Dental caries22

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Oral Pathology I
Third Year

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Dental caries22

  1. 1. By Dr. Wael Mohamed Swelam
  2. 2. ? Dental Caries Dental caries is a demineralization/ not decalcification of the tooth surface caused by bacteria. Caries= Carious process? Monday, January 20, 2014Dr. Wael Swelam Caries= Carious lesion?
  3. 3. Dental caries major concepts Definition: It is a microbial diseasenotthedisease tissues of the teeth, Caries is a process, of a calcified characterized by demineralization of the inorganic portion and destruction Driven by biofilm, but initiated by the host – of the organic substance of the tooth. Closely linked to specific microenvironments – The process is dynamic and reversible Oral ecological shifts are normal and cyclical – Many factors influence the outcome Microbes are necessary, but not sufficient Monday, January 20, 2014Dr. Wael Swelam –
  4. 4. , It is the most prevalent disease affecting the human race • Some isolated populations like Eskimos, some African natives, and • inhabitants of rural India are “immune” to dental caries because they .are not exposed to western food habits Affects both sexes and all races, all socio-economic strata and people • ,of all ages .Starts soon after teeth erupt into the oral cavity • Monday, January 20, 2014Dr. Wael Swelam
  5. 5. Carbohydrates Microorganisms Caries Monday, January 20, 2014Dr. Wael Swelam
  6. 6. What is Dental Caries? The word ‘caries’ is derived from the Latin word ‘rot’. It is a microbial disease of the calcified tissues of the teeth, characterized by demineralization of the inorganic portion and destruction of the organic substance of the tooth. Monday, January 20, 2014Dr. Wael Swelam
  7. 7. Carbohydrates      When sucrose is hydrolyzed it forms a 1:1 mixture of glucose and fructose It promote colonization of S. mutans Rapidly diffuse into dental plaque and converted to acids If Sucrose is injected by oesophageal tube = No caries = Its effect is directly local Fructan is essential in formation of adhesive insoluble plaque polysaccharide SUGAR 6-carbon 5-carbon POLYMER Glucose Glucan Dextrose Dextran Fructose Fructan Levulose Levan Monday, January 20, 2014Dr. Wael Swelam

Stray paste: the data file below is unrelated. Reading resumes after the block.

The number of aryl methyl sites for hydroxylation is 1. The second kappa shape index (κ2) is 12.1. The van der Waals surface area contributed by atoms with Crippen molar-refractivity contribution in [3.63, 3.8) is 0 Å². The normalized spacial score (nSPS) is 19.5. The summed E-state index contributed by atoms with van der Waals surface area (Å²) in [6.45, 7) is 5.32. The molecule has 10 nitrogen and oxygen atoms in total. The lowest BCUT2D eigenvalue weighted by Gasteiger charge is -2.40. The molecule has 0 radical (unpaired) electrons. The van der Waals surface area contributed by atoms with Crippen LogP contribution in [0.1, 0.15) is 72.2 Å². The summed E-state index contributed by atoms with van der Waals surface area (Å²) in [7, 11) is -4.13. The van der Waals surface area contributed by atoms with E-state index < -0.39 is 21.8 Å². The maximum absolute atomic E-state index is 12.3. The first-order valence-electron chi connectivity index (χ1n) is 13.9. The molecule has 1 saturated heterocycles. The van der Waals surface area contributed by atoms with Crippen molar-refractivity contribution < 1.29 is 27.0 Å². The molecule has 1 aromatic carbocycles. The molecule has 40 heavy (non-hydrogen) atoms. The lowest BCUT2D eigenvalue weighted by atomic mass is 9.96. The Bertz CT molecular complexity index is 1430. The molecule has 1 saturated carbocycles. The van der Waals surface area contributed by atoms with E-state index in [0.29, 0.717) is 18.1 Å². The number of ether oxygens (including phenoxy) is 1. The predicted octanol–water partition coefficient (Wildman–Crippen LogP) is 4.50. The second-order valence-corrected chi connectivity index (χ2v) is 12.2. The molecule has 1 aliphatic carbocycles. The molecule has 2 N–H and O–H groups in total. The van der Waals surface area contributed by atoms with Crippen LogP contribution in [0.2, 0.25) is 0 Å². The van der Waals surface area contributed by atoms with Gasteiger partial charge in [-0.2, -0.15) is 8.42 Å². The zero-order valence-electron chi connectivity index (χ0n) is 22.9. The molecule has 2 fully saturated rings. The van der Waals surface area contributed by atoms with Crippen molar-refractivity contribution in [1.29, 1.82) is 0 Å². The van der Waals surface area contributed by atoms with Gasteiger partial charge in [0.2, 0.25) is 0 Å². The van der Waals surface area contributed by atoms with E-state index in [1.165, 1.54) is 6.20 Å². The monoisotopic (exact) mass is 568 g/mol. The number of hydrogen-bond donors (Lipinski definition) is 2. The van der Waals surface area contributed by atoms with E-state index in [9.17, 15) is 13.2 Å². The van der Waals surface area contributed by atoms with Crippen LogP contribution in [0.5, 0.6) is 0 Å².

8. 8. Microbiology of caries: 1. Specific plaque hypothesis (Loesche, 1976)Out of the diverse collection of micro-organisms that constitute the plaque microflora, only a very limited number are actively involved in causing disease. Specific cariogens- Streptococcus mutans and Lactobacillus Acidophilus 2. Non-Specific plaque hypothesis(Theilade,1986)Heterogenous mixture of organisms in plaque could play a role in disease, and that disease is a result of the overall interaction of the plaque microflora with the host. -“low pH non-mutans streptococci” 3. Ecological plaque hypothesis (Marsh,1991)-A change in a key environmental factor (or factors) will trigger a shift in the balance of the resident plaque microflora, and this might predispose a site to disease. Monday, January 20, 2014Dr. Wael Swelam
  9. 9. Bacteria Commonly Isolated from the Oral Cavity Gram positive bacteria Gram Negative Bacteria Actinomyces Arachnia Bifidobacterium Lactobacillus Micrococcus Neisseria Propionibacterium Rothia Streptococcus • • • • • • • • • • • • • • Actinobacillus Bacteroides Branhanelia Capnocytophaga Eldenella Fusobacterium Peptostreptococcus Haemophilus Leptotrichia Selenomonas Simonsiella Treponema Veilonella Wolinella Monday, January 20, 2014Dr. Wael Swelam
  10. 10. Dental Plaque Composition Pellicle ♦ Salivary proteins, 500-100nm thick ♦ (Matrix (20-30% ♦ Host and microbial substances − Salivary materials − Gingival exudate − (Bacteria (70-80% ♦ Monday, January 20, 2014Dr. Wael Swelam
  11. 11. Demineralization/ remineralization Human teeth are made from biological apatite. It can dissociate slightly in water, especially in low pH situation. For example Coca-cola, which has a pH 2.5-4.2. However, you teeth will not be gone after a can of soda because the enamel pellicle shields the surface of teeth from oral environment. Monday, January 20, 2014Dr. Wael Swelam
  12. 12. Dental Plaque is a biofilm Monday, January 20, 2014Dr. Wael Swelam